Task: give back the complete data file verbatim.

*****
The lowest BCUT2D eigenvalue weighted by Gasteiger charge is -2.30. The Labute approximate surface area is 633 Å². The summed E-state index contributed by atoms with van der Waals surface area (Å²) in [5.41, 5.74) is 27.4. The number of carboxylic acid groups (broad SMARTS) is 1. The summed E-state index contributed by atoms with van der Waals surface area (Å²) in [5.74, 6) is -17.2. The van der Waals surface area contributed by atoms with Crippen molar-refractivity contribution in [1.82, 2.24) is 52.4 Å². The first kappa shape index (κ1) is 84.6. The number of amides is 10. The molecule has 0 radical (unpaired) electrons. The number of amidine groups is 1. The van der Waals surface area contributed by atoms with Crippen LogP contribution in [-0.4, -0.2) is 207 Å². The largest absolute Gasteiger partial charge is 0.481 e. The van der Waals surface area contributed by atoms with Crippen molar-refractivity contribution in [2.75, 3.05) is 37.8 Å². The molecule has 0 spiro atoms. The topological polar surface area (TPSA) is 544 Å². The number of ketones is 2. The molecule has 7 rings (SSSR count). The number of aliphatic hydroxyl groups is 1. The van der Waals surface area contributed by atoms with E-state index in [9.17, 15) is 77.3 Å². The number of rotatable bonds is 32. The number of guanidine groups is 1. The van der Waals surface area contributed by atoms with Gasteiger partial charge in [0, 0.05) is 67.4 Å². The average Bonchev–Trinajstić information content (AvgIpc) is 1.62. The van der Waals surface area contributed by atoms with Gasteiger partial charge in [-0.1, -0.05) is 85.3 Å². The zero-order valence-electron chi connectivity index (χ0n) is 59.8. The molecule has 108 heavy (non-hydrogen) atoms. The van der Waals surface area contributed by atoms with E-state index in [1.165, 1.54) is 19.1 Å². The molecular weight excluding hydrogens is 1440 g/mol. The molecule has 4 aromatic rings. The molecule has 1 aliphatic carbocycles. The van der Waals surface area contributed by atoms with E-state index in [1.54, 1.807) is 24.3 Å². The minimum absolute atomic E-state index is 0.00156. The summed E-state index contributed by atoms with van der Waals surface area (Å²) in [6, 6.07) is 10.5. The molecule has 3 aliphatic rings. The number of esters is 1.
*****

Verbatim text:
The lowest BCUT2D eigenvalue weighted by Gasteiger charge is -2.30. The Labute approximate surface area is 633 Å². The summed E-state index contributed by atoms with van der Waals surface area (Å²) in [5.41, 5.74) is 27.4. The number of carboxylic acid groups (broad SMARTS) is 1. The summed E-state index contributed by atoms with van der Waals surface area (Å²) in [5.74, 6) is -17.2. The van der Waals surface area contributed by atoms with Crippen molar-refractivity contribution in [1.82, 2.24) is 52.4 Å². The first kappa shape index (κ1) is 84.6. The number of amides is 10. The molecule has 0 radical (unpaired) electrons. The number of amidine groups is 1. The van der Waals surface area contributed by atoms with Crippen LogP contribution in [-0.4, -0.2) is 207 Å². The largest absolute Gasteiger partial charge is 0.481 e. The van der Waals surface area contributed by atoms with Crippen molar-refractivity contribution in [2.75, 3.05) is 37.8 Å². The molecule has 0 spiro atoms. The topological polar surface area (TPSA) is 544 Å². The number of ketones is 2. The molecule has 7 rings (SSSR count). The number of aliphatic hydroxyl groups is 1. The van der Waals surface area contributed by atoms with E-state index in [9.17, 15) is 77.3 Å². The number of rotatable bonds is 32. The number of guanidine groups is 1. The van der Waals surface area contributed by atoms with Gasteiger partial charge in [0, 0.05) is 67.4 Å². The average Bonchev–Trinajstić information content (AvgIpc) is 1.62. The van der Waals surface area contributed by atoms with Gasteiger partial charge in [-0.1, -0.05) is 85.3 Å². The zero-order valence-electron chi connectivity index (χ0n) is 59.8. The molecule has 108 heavy (non-hydrogen) atoms. The van der Waals surface area contributed by atoms with E-state index in [1.165, 1.54) is 19.1 Å². The molecular weight excluding hydrogens is 1440 g/mol. The molecule has 4 aromatic rings. The molecule has 1 aliphatic carbocycles. The van der Waals surface area contributed by atoms with E-state index in [1.54, 1.807) is 24.3 Å². The minimum absolute atomic E-state index is 0.00156. The summed E-state index contributed by atoms with van der Waals surface area (Å²) in [6, 6.07) is 10.5. The molecule has 3 aliphatic rings. The number of esters is 1.